Why You're Paying More to Spend Your Money

Paying in cash has never been more out of style. But with just about every other way to pay, there's a third party outside the transaction that's taking a cut -- and all those cuts add up to serious profits for the companies involved.

Between credit cards, debit cards, electronic funds transfers, and more recently mobile-payment systems, consumers have more choices in how they choose to pay for things than ever. Each of those payment methods, however, has consequences not just for the buyer and seller but also the companies that provide payment services on both ends of the transaction. In the end, the more money those third-parties get, the more it costs you to buy what you need.

Debit-card fees entered the limelight last year as the Durbin Amendment to the Dodd-Frank financial reform law took effect. The law addressed complaints from merchants that transaction fees for accepting debit cards were too high by imposing caps on the amounts card issuers could charge for transactions.

A recent report from the Federal Reserve shows that the law has succeeded in cutting what Visa (NYS: V) , MasterCard (NYS: MA) , and Discover Financial (NYS: DFS) receive in transaction fees. The report shows that average transaction costs have fallen almost 45% in the past two years, now weighing in at $0.24.

Unfortunately, some small businesses don't appear to be getting the benefit of the reform's impact. As CNNMoney discovered, some stores that sell low-cost items lost some favorable arrangements they had with card companies, essentially bringing them up to the overall average.

But the trend toward letting payment middlemen make huge profits goes beyond plastic. Online auctioneer eBay (NAS: EBAY) owes its renaissance not to its namesake business but to PayPal, which makes money facilitating payments -- first for eBay auctions but then expanding throughout the online retail world.

PayPal works hard to maximize its revenue. Whenever you try to pay for something, PayPal suggests using a bank-account electronic funds transfer, only resorting to credit card transactions if you insist. The reason: PayPal avoids credit card processing fees on bank transfers. Yet on the receiving end, for all but the most basic of accounts, sellers pay the same fee of between 2.2% and 2.9% plus $0.30 per transaction -- fees that largely go straight to PayPal's bottom line for bank transfers, taking money out of sellers' pockets.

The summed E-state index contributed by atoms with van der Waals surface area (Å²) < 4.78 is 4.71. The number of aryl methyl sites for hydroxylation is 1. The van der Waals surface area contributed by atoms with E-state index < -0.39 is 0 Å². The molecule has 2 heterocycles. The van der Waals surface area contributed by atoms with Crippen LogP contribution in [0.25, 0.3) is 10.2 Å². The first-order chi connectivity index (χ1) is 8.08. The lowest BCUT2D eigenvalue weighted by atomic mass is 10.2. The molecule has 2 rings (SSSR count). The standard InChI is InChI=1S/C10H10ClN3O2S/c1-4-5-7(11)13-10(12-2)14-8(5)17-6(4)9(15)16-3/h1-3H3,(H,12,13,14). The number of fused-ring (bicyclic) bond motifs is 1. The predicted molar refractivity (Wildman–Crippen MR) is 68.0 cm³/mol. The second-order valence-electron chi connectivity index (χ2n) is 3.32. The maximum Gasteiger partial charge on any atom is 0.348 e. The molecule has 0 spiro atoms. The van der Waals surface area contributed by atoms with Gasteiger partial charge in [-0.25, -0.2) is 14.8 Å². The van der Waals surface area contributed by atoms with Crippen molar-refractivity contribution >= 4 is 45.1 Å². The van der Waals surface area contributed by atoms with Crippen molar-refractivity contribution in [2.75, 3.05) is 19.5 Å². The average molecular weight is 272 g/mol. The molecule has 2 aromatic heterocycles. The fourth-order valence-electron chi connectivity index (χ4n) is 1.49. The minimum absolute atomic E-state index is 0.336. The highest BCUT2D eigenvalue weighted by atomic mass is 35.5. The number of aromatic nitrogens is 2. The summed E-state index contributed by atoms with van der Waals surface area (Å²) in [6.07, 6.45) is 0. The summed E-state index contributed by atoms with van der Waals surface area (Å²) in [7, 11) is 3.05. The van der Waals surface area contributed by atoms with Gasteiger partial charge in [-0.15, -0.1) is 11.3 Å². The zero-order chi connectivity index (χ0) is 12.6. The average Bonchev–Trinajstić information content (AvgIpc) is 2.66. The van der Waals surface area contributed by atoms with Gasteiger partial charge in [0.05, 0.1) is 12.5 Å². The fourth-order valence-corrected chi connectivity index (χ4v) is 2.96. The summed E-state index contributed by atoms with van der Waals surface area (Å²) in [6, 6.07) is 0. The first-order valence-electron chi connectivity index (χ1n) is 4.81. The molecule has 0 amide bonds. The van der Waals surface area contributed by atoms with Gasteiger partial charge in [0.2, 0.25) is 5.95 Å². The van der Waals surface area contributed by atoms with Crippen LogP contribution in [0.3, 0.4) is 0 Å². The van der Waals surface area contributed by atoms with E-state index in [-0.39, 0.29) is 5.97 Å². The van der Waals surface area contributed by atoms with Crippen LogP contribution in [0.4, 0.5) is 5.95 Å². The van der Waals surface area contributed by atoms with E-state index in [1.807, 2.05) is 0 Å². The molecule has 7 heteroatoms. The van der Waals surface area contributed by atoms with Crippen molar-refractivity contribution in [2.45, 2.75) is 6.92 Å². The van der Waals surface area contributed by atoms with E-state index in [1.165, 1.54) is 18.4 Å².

In some cases, there are even additional layers of middlemen. Between card companies and merchants, you'll sometimes find payment processors, which aren't required to pass their Durbin Amendment savings on to their customers. As a result, merchants may not see much if any improvement in their net revenue after accounting for payment fees.

The first step that merchants and consumers have to take to stop the trend of higher fees to payment-middlemen is to make the cost clear and up front. The best way to do that is to provide discounts for cash transactions that reflect the true savings versus credit and debit cards.

Discounting cash will retrain customers to move away from other ways to pay. Right now, credit card issuers Bank of America (NYS: BAC) , Citigroup, and JPMorgan Chase are just a few of the banks that have done a great job of giving cardholders massive incentives to use their cards, with significant rewards of cash and other perks from card purchases -- essentially giving you a cut of their cut. If retailers provide similar or even greater rewards for using cash, it'll make many customers think twice before pulling out their plastic. But if they don't, those who pay with cash will end up paying for the higher costs that card companies impose.

Knowing the cost of spending money through various methods is important in order to understand how it affects the companies you do business with, especially smaller ones. With razor-thin margins in retail, the pennies that go to middlemen can mean the difference between success and failure.

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At the time thisarticle was published Fool contributor Dan Caplinger spends way too much time on credit card rewards. He doesn't own shares of the companies mentioned in this article. You can follow him on Twitter here. The Motley Fool owns shares of MasterCard, JPMorgan Chase, Citigroup, and Bank of America. Motley Fool newsletter services have recommended buying shares of eBay and Visa. Try any of our Foolish newsletter services free for 30 days. We Fools may not all hold the same opinions, but we all believe that considering a diverse range of insights makes us better investors. The Fool's disclosure policy won't cost you a thing.

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